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What Is a Digital Will?

A will is no longer just for distributing your worldly possessions. With so much of life being handled online, it’s likely you have digital assets that need to be addressed in your estate plan. From your Paypal account to your music library, this digital footprint can live on for years, even decades after you pass away.

A digital will may be just what you need to protect your privacy rights and ensure your property is properly transferred. It doesn’t need to be a legal document like your official will. A digital will can simply be a list of all your digital property, where it’s stored, and the user name and email address associated with each account. Here’s what you need to know when planning for your digital estate.

Creating a Digital Will

A digital will can be an informal document that allows family members to close down your online accounts. If you want to transfer rights to things such as a domain name or a website, it’s advisable to account for these in your formal will. Here are a few steps to create your digital plan:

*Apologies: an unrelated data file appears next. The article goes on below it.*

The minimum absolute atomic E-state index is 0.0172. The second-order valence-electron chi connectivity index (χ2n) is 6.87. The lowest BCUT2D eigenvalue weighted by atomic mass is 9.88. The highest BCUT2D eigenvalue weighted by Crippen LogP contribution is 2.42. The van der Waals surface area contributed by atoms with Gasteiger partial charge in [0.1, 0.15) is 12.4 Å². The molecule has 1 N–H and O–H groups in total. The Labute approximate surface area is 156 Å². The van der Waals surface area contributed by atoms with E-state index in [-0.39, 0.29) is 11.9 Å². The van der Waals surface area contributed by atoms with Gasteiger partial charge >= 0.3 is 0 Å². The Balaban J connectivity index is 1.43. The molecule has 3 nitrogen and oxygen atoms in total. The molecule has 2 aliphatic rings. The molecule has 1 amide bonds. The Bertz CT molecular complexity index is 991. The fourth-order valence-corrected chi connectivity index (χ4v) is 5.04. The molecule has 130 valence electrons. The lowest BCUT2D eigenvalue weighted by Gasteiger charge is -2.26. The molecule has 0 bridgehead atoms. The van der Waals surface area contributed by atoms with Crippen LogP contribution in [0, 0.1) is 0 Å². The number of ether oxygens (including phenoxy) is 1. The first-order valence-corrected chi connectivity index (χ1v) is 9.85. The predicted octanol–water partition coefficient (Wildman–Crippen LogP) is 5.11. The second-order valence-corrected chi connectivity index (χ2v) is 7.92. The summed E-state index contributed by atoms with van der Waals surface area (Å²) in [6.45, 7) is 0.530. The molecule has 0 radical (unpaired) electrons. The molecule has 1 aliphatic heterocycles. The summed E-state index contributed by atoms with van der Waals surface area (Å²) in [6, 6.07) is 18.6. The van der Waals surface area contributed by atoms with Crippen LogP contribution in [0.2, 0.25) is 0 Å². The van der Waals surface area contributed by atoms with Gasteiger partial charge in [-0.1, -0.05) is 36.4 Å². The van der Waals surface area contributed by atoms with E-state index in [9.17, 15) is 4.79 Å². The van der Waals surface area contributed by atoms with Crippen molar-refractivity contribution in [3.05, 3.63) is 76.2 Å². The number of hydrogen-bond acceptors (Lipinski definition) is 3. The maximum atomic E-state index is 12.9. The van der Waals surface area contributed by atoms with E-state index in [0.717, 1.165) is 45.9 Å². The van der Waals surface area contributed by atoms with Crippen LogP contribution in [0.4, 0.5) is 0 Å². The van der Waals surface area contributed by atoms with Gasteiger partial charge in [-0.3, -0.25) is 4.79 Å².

1. Inventory Your Digital Footprint

Create a list of all the sites where you have accounts, including social media, photo storage, email accounts, online brokerage accounts, blogs and accounts that automatically withdraw from your bank account.

2. Draft Detailed Instructions

Let people know what you’d like to see happen with each account. For example, you may not want your Facebook page memorialized, but you do want your photo albums shared with loved ones.